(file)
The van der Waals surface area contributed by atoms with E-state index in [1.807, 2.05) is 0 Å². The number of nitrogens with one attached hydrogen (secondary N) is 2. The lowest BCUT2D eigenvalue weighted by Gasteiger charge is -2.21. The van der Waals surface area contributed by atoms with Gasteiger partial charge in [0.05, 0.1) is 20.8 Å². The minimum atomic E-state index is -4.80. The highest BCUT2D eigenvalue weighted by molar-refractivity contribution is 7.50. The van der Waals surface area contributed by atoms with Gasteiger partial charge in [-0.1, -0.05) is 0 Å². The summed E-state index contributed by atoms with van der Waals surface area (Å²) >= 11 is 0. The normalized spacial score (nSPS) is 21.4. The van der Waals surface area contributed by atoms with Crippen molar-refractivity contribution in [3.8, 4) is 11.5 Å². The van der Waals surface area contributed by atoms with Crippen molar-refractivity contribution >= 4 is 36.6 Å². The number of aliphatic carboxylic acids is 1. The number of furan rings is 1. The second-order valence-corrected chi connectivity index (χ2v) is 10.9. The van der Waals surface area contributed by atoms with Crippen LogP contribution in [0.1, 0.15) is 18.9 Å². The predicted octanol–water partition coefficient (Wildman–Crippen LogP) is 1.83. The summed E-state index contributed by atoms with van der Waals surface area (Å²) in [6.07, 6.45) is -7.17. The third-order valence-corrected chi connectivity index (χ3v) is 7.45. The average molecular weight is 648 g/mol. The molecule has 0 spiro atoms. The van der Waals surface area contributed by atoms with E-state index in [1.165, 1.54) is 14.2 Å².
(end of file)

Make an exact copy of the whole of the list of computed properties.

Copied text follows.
The van der Waals surface area contributed by atoms with E-state index in [1.807, 2.05) is 0 Å². The number of nitrogens with one attached hydrogen (secondary N) is 2. The lowest BCUT2D eigenvalue weighted by Gasteiger charge is -2.21. The van der Waals surface area contributed by atoms with Gasteiger partial charge in [0.05, 0.1) is 20.8 Å². The minimum atomic E-state index is -4.80. The highest BCUT2D eigenvalue weighted by molar-refractivity contribution is 7.50. The van der Waals surface area contributed by atoms with Gasteiger partial charge in [-0.1, -0.05) is 0 Å². The summed E-state index contributed by atoms with van der Waals surface area (Å²) >= 11 is 0. The normalized spacial score (nSPS) is 21.4. The van der Waals surface area contributed by atoms with Crippen molar-refractivity contribution in [3.8, 4) is 11.5 Å². The van der Waals surface area contributed by atoms with Crippen molar-refractivity contribution >= 4 is 36.6 Å². The number of aliphatic carboxylic acids is 1. The number of furan rings is 1. The second-order valence-corrected chi connectivity index (χ2v) is 10.9. The van der Waals surface area contributed by atoms with Crippen LogP contribution in [0.1, 0.15) is 18.9 Å². The predicted octanol–water partition coefficient (Wildman–Crippen LogP) is 1.83. The summed E-state index contributed by atoms with van der Waals surface area (Å²) in [6.07, 6.45) is -7.17. The third-order valence-corrected chi connectivity index (χ3v) is 7.45. The average molecular weight is 648 g/mol. The molecule has 0 spiro atoms. The van der Waals surface area contributed by atoms with E-state index in [1.165, 1.54) is 14.2 Å².